General Motors will start building four-cylinder engines for the new Chevrolet Malibu at its plant in Spring Hill, Tennessee. The plant was originally opened in 1990 to build Saturn vehicles, but was temporarily dormant after the Saturn brand was killed.
The Spring Hill facility will build the 197-hp, 2.5-liter Ecotec inline-four engine that is used in the 2013 Chevrolet Malibu. In preparation for production of the new engine, GM was able to create about 450 new jobs at the factory. The automaker also installed a new concrete floor made from recycled road construction materials, as well as an energy-efficient lighting system that will save the plant $800,000 annually in electricity costs.
Chevrolet expects about 80 percent of buyers will choose the 2.5-liter engine in the 2013 Malibu. Coupled to six-speed automatic transmission, the four-cylinder is expected to return fuel economy of 22/34 mpg (city/highway).
Spring Hill has a long history. Saturn cars were built there from 1990 through March 2007. The factory subsequently built the Chevrolet Traverse crossover from September 2008 to November 2009. Since September 2009, the Spring Hill factory has built GM’s turbocharged 2.0-liter Ecotec inline-four engine and 2.4-liter Ecotec inline-four. In addition to use in domestic products, both of those engines have been exported around the world: the turbo 2.0-liter is used in the European Opel Insignia and Chinese Cadillac SLS, while the 2.4-liter mill has been exported to Mexico and Korea.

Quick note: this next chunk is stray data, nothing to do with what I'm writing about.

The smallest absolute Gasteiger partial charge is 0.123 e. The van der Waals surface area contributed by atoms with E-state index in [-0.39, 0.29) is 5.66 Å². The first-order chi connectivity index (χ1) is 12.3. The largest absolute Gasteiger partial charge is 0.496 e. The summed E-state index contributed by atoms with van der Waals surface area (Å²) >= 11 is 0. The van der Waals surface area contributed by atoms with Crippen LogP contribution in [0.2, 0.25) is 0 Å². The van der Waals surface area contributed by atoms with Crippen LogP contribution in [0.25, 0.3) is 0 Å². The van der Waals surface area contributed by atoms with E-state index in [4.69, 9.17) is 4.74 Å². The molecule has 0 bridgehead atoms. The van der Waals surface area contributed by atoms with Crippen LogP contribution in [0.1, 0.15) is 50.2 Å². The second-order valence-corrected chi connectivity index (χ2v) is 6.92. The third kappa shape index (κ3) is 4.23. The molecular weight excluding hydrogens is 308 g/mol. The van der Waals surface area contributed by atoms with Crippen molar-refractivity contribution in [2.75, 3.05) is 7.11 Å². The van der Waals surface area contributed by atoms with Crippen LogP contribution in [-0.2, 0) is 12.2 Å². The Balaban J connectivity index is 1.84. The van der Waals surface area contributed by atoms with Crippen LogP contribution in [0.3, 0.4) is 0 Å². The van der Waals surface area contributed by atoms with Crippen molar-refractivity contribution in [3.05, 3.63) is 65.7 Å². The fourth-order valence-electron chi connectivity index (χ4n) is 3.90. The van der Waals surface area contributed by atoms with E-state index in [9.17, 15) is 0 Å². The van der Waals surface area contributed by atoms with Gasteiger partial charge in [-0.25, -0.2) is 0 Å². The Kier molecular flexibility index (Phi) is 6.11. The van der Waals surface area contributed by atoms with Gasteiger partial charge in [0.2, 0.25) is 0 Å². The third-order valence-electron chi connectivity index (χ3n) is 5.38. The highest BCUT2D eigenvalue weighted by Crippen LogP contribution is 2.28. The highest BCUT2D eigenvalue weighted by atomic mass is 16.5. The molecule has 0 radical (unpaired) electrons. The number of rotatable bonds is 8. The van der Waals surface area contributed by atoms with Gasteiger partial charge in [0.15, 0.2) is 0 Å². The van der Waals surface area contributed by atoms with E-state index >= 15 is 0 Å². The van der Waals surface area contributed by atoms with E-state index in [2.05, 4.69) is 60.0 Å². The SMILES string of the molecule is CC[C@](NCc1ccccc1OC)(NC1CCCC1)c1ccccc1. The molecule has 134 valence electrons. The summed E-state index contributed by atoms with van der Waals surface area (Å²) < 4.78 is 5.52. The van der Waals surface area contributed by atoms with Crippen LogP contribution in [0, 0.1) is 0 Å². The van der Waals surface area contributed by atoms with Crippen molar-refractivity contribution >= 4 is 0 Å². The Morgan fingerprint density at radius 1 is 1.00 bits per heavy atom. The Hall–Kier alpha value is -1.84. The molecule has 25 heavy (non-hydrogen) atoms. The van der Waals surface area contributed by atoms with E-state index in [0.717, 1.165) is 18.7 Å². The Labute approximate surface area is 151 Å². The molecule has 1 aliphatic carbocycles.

Spring Hill also stamps various metal body parts for GM vehicles, and molds fascias and door panels for the Chevrolet Traverse. Under its latest agreement with the United Auto Workers union, GM also will begin producing the Equinox crossover and Malibu sedan at the Spring Hill plant sometime in the future.